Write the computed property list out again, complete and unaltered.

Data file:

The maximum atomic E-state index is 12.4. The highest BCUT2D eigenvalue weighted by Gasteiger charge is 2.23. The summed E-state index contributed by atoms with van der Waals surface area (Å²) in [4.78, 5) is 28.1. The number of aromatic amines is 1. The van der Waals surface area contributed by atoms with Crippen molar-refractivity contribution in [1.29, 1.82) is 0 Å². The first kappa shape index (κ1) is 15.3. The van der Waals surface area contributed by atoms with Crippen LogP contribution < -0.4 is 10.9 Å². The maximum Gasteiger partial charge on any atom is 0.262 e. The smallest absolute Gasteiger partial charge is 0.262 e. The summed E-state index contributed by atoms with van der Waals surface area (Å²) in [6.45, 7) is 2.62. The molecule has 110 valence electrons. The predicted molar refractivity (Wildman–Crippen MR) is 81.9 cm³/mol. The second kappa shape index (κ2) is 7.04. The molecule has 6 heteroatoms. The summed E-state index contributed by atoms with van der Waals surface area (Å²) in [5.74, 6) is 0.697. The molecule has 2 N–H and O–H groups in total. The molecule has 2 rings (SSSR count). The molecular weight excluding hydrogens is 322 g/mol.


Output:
The maximum atomic E-state index is 12.4. The highest BCUT2D eigenvalue weighted by Gasteiger charge is 2.23. The summed E-state index contributed by atoms with van der Waals surface area (Å²) in [4.78, 5) is 28.1. The number of aromatic amines is 1. The van der Waals surface area contributed by atoms with Crippen molar-refractivity contribution in [1.29, 1.82) is 0 Å². The first kappa shape index (κ1) is 15.3. The van der Waals surface area contributed by atoms with Crippen LogP contribution < -0.4 is 10.9 Å². The maximum Gasteiger partial charge on any atom is 0.262 e. The smallest absolute Gasteiger partial charge is 0.262 e. The summed E-state index contributed by atoms with van der Waals surface area (Å²) in [6.45, 7) is 2.62. The molecule has 110 valence electrons. The predicted molar refractivity (Wildman–Crippen MR) is 81.9 cm³/mol. The second kappa shape index (κ2) is 7.04. The molecule has 6 heteroatoms. The summed E-state index contributed by atoms with van der Waals surface area (Å²) in [5.74, 6) is 0.697. The molecule has 2 N–H and O–H groups in total. The molecule has 2 rings (SSSR count). The molecular weight excluding hydrogens is 322 g/mol.